Tuesday, February 23, 2010

O Canada

“O Canada” is a beautiful national anthem. It isn’t that I dislike “The Star-Spangled Banner”—I just don’t have the opera diva’s voice to sing it.

I have some connection to Canada, but not genetically. I grew up on the south shore of Lake Ontario in New York State, roughly across from Toronto. Whenever the Arctic winds were blowing (wailing) south, I got Canada on me and in my lungs if my mouth and nose weren't covered properly. I think I swallowed a Canadian chewing gum wrapper one time and nearly choked to death.

Have you ever noticed that the border on most maps between Canada and the U.S. is a white dotted line? It used to be that Mexicans had to swim across the Rio Grande River to enter the U.S. illegally; all Canadians have ever had to do is step over the white line. It must have been a bitch painting all those lines, especially across the Great Lakes.

Shit. Three paragraphs already and I haven’t gotten to the point of this post. I must be in an especially digressive mood today. I guess I can scratch Twittering, as usual.

Okay, drum roll please, and plenty of applause from the studio audience. I am thrilled to introduce my latest Canadian blog friend, Ponita in Real Life. She lives in Winnipeg (Manitoba, for the geographically challenged), is an overworked nurse (is there any other kind?), walks her beautiful dog Zoë when it’s -20C (-4F), and is a very good writer (the link to her site is one of her creative pieces).

And wait until you get a load of her mastHEAD.

This is the perfect time to re-introduce my other Canucklian friends. Or Canuckleheads, as Ponita mentioned in a comment. Listed in chronological blog time is

Stinkypaw, Montreal, Quebec

Wandering Coyote, Rossland, British Columbia

Barbara Bruederlin, a/k/a Zombie, Calgary, Alberta

Tui, a/k/a Tiffin, North Cowpat, Ontario (Tui doesn't blog, but she's a super-intelligent commenter.)

I could say that I’m humbled to have you ladies as friends, but that would be a lie because I’m not at all humble. All of you, however, have made my life richer, and that is a priceless gift to me.

[HAH! All you people thought this was a post about the Olympics, didn't you.]


mapstew said...

Oh them ladies from Canadia sure do grow on ya! :¬) (Hi Pon!)

savannah said...

yes. xoxoxo

flying eagle woman said...

ohhhh I love your page...stumbled across via "The Hatter's Clean Cup" and as it happens I have an award for you on my page:-)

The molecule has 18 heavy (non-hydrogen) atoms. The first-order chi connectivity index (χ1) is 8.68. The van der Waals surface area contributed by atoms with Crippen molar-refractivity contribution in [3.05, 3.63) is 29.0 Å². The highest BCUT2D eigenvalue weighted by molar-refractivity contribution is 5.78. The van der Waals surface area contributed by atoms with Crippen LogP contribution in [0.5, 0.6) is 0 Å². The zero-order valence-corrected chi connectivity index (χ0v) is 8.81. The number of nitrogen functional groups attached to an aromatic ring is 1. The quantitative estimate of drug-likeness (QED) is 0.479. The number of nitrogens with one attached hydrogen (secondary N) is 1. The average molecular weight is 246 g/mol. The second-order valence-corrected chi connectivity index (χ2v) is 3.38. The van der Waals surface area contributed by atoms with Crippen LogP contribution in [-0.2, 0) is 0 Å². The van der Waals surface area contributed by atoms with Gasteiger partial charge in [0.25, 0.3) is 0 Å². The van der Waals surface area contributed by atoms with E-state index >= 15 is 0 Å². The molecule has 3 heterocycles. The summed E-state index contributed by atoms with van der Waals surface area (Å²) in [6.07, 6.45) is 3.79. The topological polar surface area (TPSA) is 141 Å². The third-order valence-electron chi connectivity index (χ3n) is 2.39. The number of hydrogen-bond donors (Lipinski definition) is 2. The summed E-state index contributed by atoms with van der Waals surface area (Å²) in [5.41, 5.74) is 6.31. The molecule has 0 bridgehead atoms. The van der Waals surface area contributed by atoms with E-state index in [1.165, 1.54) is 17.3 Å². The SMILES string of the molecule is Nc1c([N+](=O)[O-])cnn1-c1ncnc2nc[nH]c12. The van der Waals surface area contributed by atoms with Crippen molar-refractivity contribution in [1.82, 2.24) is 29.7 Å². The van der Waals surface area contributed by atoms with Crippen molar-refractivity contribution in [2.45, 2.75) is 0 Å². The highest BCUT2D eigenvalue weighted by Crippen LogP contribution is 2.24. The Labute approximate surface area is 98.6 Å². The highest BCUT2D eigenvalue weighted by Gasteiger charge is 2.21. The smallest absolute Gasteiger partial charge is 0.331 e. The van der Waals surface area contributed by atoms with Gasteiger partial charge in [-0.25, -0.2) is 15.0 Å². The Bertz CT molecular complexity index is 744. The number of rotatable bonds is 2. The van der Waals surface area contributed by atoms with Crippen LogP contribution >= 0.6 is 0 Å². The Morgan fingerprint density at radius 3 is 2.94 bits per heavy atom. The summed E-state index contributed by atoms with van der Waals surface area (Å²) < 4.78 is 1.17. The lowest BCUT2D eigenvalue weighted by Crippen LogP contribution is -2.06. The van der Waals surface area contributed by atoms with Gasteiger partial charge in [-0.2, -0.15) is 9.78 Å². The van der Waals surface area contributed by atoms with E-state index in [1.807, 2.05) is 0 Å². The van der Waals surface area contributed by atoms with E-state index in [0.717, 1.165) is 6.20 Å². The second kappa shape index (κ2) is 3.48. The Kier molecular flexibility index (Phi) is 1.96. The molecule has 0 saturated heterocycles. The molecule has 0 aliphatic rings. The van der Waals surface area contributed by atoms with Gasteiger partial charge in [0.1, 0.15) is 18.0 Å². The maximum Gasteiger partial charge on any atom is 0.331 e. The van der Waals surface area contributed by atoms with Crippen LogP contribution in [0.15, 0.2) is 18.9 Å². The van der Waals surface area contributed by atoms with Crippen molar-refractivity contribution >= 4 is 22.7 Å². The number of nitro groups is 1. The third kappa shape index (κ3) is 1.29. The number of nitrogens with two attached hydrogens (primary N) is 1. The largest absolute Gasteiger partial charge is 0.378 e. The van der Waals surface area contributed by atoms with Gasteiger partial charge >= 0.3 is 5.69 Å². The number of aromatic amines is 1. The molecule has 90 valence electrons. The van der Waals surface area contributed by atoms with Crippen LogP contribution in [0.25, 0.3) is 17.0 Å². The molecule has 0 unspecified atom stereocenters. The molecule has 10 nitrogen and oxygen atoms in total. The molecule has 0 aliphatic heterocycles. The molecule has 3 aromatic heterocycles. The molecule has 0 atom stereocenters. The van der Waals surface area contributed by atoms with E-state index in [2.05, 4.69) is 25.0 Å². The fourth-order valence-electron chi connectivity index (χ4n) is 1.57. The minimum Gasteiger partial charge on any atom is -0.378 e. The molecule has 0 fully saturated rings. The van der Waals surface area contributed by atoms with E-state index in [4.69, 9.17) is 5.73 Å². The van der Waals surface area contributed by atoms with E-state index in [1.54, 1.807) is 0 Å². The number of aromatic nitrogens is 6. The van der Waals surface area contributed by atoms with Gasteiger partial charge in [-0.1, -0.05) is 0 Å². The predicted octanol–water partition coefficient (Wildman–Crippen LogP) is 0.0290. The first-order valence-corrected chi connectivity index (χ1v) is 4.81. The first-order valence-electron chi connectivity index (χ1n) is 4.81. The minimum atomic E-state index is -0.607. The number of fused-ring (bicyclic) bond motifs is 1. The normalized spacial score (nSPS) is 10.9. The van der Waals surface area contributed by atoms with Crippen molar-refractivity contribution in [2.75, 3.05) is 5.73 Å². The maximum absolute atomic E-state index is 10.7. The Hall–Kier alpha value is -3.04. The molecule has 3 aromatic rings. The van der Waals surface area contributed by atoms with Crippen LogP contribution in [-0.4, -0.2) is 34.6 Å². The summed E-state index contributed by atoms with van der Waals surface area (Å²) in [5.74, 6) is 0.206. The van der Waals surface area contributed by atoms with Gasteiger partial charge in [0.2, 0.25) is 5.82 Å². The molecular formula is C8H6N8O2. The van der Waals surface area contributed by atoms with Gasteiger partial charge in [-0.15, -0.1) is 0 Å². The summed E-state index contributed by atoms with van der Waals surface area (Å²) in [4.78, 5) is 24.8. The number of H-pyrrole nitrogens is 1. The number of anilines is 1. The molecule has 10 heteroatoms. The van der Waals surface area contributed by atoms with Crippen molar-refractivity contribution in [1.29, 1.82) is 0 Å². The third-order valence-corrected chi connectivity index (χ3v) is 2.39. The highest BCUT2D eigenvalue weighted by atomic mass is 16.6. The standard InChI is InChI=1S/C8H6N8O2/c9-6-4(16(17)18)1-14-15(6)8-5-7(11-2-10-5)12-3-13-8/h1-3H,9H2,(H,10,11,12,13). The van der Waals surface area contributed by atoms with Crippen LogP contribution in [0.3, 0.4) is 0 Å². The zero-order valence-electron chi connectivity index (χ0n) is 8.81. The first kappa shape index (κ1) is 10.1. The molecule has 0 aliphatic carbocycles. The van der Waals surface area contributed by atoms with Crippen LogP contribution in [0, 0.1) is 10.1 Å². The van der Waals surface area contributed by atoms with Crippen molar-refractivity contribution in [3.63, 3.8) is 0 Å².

TechnoBabe said...

I checked out each of the blogs you recommend. Thanks.

Stinkypaw said...

I sure did think it was going to be about the Big O! Thank you for this Charlie and I'm happy to count you as a real good blend! Thank you! xox

Ponita in Real Life said...

Oh My! Why, Charlie... I am speechless to be the centre of attention on your post.

I honestly did think it would be something about the Olympics, not me! I am most humbly appreciative of your praise, although I'm not so sure I rate such accolades.

But what the hell... I'll take 'em! Thanks!!! I'm very pleased to have made your acquaintance and thoroughly enjoy coming here to read your blog!

By the way, we were at -36 this morning. :-(

(Hi Map! And Savannah!)

Wandering Coyote said...

Well, thank you for the great shout out, Charlie, and you know the love is returned!

I will definitely go check out Ponita's blog and say hello.

Robert the Skeptic said...

Is it true that 90% of all Canadians live within 100 miles of the the US border? How come they want to be soooo close to us, eh?

Ponita in Real Life said...

@Robert the Skeptic: Yes it is true... have you been farther up north? Do you realize how freakin' cold it gets? It is -21C in Winnipeg right now and this morning when I got up it felt like -36C!

How'd ya like -60C or so????

If we went any farther south, we'd be squatters...

Besides, we like to go shopping across the border. ;-)

Tiffin said...

Robert, we're caught between swamps, bogs, blackflies, rocks, mosquitoes, cold colder than Ponita's -36, 7 months of winter, and you guys. So we huddle as far south as we can get while still being Canadians.

Charlie, you are *drawing sword* hereby dubbed an honourary Canadian. Use the u in colour and honour wisely. Say "eh" sparingly. Do not put any politician up on a pedestal ever. And don't say "oot" or you will sound like an Amurcan trying to sound like a Canadian.